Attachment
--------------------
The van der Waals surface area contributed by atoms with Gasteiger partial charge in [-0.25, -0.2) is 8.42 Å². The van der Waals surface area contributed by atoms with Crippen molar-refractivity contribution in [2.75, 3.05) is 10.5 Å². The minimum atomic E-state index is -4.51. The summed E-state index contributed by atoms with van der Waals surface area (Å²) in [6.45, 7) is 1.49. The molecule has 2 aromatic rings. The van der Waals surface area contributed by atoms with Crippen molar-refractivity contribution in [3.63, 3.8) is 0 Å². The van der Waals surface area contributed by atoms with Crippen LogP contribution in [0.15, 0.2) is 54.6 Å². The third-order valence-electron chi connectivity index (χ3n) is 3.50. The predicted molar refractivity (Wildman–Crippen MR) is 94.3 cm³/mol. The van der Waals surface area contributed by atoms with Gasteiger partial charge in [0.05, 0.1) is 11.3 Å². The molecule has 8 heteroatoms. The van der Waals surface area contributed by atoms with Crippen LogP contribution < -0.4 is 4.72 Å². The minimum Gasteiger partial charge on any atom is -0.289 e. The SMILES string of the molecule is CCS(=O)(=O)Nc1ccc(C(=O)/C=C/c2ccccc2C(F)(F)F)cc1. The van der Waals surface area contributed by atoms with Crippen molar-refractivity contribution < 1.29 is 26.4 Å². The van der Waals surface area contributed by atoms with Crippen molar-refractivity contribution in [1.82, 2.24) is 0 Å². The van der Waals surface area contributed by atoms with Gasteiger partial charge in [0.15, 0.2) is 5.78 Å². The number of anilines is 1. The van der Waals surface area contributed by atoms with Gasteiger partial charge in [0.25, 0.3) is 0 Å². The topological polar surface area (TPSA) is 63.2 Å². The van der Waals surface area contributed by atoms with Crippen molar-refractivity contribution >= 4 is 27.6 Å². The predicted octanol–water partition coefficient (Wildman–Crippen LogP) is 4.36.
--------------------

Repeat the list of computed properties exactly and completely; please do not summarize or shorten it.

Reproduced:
The van der Waals surface area contributed by atoms with Gasteiger partial charge in [-0.25, -0.2) is 8.42 Å². The van der Waals surface area contributed by atoms with Crippen molar-refractivity contribution in [2.75, 3.05) is 10.5 Å². The minimum atomic E-state index is -4.51. The summed E-state index contributed by atoms with van der Waals surface area (Å²) in [6.45, 7) is 1.49. The molecule has 2 aromatic rings. The van der Waals surface area contributed by atoms with Crippen molar-refractivity contribution in [3.63, 3.8) is 0 Å². The van der Waals surface area contributed by atoms with Crippen LogP contribution in [0.15, 0.2) is 54.6 Å². The third-order valence-electron chi connectivity index (χ3n) is 3.50. The predicted molar refractivity (Wildman–Crippen MR) is 94.3 cm³/mol. The van der Waals surface area contributed by atoms with Gasteiger partial charge in [0.05, 0.1) is 11.3 Å². The molecule has 8 heteroatoms. The van der Waals surface area contributed by atoms with Crippen LogP contribution < -0.4 is 4.72 Å². The minimum Gasteiger partial charge on any atom is -0.289 e. The SMILES string of the molecule is CCS(=O)(=O)Nc1ccc(C(=O)/C=C/c2ccccc2C(F)(F)F)cc1. The van der Waals surface area contributed by atoms with Crippen molar-refractivity contribution < 1.29 is 26.4 Å². The van der Waals surface area contributed by atoms with Crippen molar-refractivity contribution in [1.82, 2.24) is 0 Å². The van der Waals surface area contributed by atoms with Gasteiger partial charge in [0.15, 0.2) is 5.78 Å². The number of anilines is 1. The van der Waals surface area contributed by atoms with Gasteiger partial charge in [0.25, 0.3) is 0 Å². The topological polar surface area (TPSA) is 63.2 Å². The van der Waals surface area contributed by atoms with Crippen molar-refractivity contribution >= 4 is 27.6 Å². The predicted octanol–water partition coefficient (Wildman–Crippen LogP) is 4.36.